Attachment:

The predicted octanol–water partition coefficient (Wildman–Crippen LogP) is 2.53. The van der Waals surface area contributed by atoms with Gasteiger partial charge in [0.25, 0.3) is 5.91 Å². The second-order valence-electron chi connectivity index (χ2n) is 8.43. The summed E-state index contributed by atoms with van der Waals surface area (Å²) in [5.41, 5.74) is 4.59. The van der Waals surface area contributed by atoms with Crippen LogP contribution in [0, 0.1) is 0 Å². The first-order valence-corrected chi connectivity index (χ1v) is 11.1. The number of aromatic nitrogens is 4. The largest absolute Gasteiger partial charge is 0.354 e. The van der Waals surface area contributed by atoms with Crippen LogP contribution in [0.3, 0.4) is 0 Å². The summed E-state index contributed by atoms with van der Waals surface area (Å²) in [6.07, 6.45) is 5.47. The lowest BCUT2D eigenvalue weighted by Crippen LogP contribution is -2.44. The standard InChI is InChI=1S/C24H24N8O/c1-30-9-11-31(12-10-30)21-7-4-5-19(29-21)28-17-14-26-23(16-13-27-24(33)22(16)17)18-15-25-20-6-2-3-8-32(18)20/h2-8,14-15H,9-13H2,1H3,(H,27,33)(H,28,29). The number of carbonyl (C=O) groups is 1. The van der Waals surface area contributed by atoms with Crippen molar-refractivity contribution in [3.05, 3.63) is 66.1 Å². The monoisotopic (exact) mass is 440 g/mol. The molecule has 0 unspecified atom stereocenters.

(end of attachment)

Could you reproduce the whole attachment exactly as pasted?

The predicted octanol–water partition coefficient (Wildman–Crippen LogP) is 2.53. The van der Waals surface area contributed by atoms with Gasteiger partial charge in [0.25, 0.3) is 5.91 Å². The second-order valence-electron chi connectivity index (χ2n) is 8.43. The summed E-state index contributed by atoms with van der Waals surface area (Å²) in [5.41, 5.74) is 4.59. The van der Waals surface area contributed by atoms with Crippen LogP contribution in [0, 0.1) is 0 Å². The first-order valence-corrected chi connectivity index (χ1v) is 11.1. The number of aromatic nitrogens is 4. The largest absolute Gasteiger partial charge is 0.354 e. The van der Waals surface area contributed by atoms with Crippen LogP contribution in [0.3, 0.4) is 0 Å². The summed E-state index contributed by atoms with van der Waals surface area (Å²) in [6.07, 6.45) is 5.47. The lowest BCUT2D eigenvalue weighted by Crippen LogP contribution is -2.44. The standard InChI is InChI=1S/C24H24N8O/c1-30-9-11-31(12-10-30)21-7-4-5-19(29-21)28-17-14-26-23(16-13-27-24(33)22(16)17)18-15-25-20-6-2-3-8-32(18)20/h2-8,14-15H,9-13H2,1H3,(H,27,33)(H,28,29). The number of carbonyl (C=O) groups is 1. The van der Waals surface area contributed by atoms with Crippen molar-refractivity contribution in [3.05, 3.63) is 66.1 Å². The monoisotopic (exact) mass is 440 g/mol. The molecule has 0 unspecified atom stereocenters.